Companies call for bigger U.S. emissions reductions targets. More than 300 businesses, including McDonald’s and Walmart, signed a public letter urging the Biden administration to nearly double its carbon-emissions goals before an April 22 summit on climate change.
Johnson & Johnson: What we know (and want to know)
The U.S. called for a pause in injections of Johnson & Johnson’s Covid-19 vaccine yesterday, to study the rare blood-clotting disorder that emerged in six women. The news sent shock waves around the country — and the world — so here’s a quick summary of what we know.
How long will the pause last? Dr. Janet Woodcock of the F.D.A. said it might last “a matter of days,” and Dr. Anthony Fauci said “more like days to weeks, rather than weeks to months.” The C.D.C. is holding a meeting today to review the evidence.
Can other vaccines fill the void? President Biden said he had “made sure we have 600 million doses” of the Moderna and Pfizer-BioNTech vaccines, “so there is enough vaccine that is basically 100 percent unquestionable for every single solitary American.” The effect of the pause is likely to be greater outside the U.S.
Daily Business Briefing
Latest Updates
June 17, 2021, 1:52 p.m. ET
Today in On Tech: China isn’t the issue. Big Tech is.
The F.C.C. proposes further restrictions on Chinese telecom equipment.
The Wall Street Journal will close its Greater New York section.
What does this mean for the economy? Investors seem unfazed, given that the S&P 500 closed at another record yesterday. They could turn more jittery if the uncertainty drags out: A worst-case scenario laid out by the I.M.F. last week projected that an uneven rollout of vaccines would cut expected global G.D.P. growth 1.5 percent this year and 1 percent in 2022.
What does this mean for Johnson & Johnson? The company’s shares closed down a little more than 1 percent. The reputational damage could be more significant: J&J has faced charges for its role in the opioid crisis and use of asbestos in baby powder, and the vaccine setback may hurt its standing in the court of public opinion.
A primer on crypto’s Wall Street coming-out party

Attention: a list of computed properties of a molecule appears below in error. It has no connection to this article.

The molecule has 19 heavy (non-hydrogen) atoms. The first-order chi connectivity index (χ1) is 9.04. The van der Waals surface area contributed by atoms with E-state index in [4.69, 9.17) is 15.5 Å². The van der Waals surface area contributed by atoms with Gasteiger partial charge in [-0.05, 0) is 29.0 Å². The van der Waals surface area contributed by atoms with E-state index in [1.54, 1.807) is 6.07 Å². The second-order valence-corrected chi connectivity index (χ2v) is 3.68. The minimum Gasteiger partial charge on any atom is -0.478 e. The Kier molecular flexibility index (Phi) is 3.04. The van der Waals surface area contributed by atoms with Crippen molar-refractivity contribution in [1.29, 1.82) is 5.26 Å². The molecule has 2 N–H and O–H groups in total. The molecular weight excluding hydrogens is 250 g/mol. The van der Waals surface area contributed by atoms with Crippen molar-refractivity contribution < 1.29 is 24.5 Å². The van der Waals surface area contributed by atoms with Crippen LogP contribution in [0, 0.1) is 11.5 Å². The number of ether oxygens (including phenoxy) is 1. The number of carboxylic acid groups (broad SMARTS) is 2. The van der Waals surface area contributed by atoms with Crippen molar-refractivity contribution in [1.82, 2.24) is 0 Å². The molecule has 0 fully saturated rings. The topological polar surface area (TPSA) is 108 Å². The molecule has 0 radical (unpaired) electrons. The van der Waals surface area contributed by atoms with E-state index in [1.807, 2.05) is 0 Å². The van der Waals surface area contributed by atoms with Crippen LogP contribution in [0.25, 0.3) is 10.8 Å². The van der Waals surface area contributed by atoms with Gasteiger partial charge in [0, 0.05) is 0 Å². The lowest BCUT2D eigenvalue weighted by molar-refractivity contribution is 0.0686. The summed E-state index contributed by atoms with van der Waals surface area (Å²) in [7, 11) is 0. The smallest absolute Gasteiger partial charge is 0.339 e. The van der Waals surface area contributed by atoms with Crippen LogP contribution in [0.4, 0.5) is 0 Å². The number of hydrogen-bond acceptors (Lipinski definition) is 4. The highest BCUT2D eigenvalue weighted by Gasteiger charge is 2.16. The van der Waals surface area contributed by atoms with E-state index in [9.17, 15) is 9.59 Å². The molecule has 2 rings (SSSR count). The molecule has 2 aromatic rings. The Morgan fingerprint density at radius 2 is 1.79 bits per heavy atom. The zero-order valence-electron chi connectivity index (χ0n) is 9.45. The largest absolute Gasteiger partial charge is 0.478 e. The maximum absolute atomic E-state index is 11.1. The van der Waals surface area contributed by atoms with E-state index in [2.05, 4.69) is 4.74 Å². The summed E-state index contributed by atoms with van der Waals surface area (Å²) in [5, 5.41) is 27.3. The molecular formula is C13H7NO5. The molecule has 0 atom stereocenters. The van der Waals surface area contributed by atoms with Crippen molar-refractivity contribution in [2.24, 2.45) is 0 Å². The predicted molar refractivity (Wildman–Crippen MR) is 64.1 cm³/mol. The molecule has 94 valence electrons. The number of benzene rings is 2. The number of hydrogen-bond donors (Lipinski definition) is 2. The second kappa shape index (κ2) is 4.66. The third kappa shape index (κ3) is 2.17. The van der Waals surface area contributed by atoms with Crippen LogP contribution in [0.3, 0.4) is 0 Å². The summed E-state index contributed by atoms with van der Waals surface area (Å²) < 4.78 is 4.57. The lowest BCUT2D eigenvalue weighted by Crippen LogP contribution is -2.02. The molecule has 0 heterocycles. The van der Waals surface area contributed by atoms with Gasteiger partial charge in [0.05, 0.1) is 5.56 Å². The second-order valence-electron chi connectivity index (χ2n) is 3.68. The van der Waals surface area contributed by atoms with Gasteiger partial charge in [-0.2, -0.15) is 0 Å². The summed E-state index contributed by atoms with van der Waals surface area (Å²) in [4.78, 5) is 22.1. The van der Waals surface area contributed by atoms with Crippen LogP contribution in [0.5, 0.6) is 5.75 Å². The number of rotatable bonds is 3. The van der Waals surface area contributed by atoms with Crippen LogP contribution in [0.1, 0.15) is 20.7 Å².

Coinbase, the cryptocurrency exchange, is set to begin trading on the Nasdaq today — and probably at a much higher valuation than the $65 billion preliminary estimate set last night. Here’s what you need to know about crypto’s move into the mainstream.
Why Coinbase matters: The company is the first major crypto business to trade publicly in the U.S. Its size means that its stock is likely to be held by mainstream index funds, giving average investors (indirect) exposure to the world of crypto. “Hopefully Coinbase going public and having its direct listing is going to be viewed as kind of a landmark moment for the crypto space,” Brian Armstrong, Coinbase’s C.E.O., told Andrew in a CNBC interview.
It will instantly become a financial giant on Wall Street:
Even at $65 billion, Coinbase’s market value will exceed that of the stock exchanges its shares will trade on: Nasdaq’s market cap is $26 billion, while ICE, the parent company of the N.Y.S.E., is valued at $67 billion. And by the way, Goldman Sachs’s market value is $111 billion.
Coinbase is profitable, taking in $322 million last year — and an estimated $800 million in the first quarter this year alone. It also made significantly more revenue from trades (0.6 percent) than did the Nasdaq (0.009 percent) and ICE (0.011 percent).
But there are also giant risks:
Coinbase benefited hugely from a run-up in cryptocurrencies’ prices in recent months, and the company warned in its prospectus that its business was “substantially dependent on the prices of crypto assets and volume of transactions conducted on our platform.”
Skeptics think competition will eventually bring Coinbase’s fat margins down, though Mr. Armstrong asserted that he didn’t seen any sign of that happening yet. “Longer term, yes, I do think there could be fee compression, just like in every other asset class,” he told CNBC.
What to make of the higher inflation numbers
In regular times, the consumer price index data released yesterday would seem to signal uncomfortable levels of inflation: The March reading showed the sharpest monthly increase in more than a decade. But this is misleading, since the latest numbers will be compared with periods when pandemic lockdown orders shut down wide swaths of the economy, amplifying the growth in prices. (The same “base effect” has made recent G.D.P. growth look abnormally strong, too.)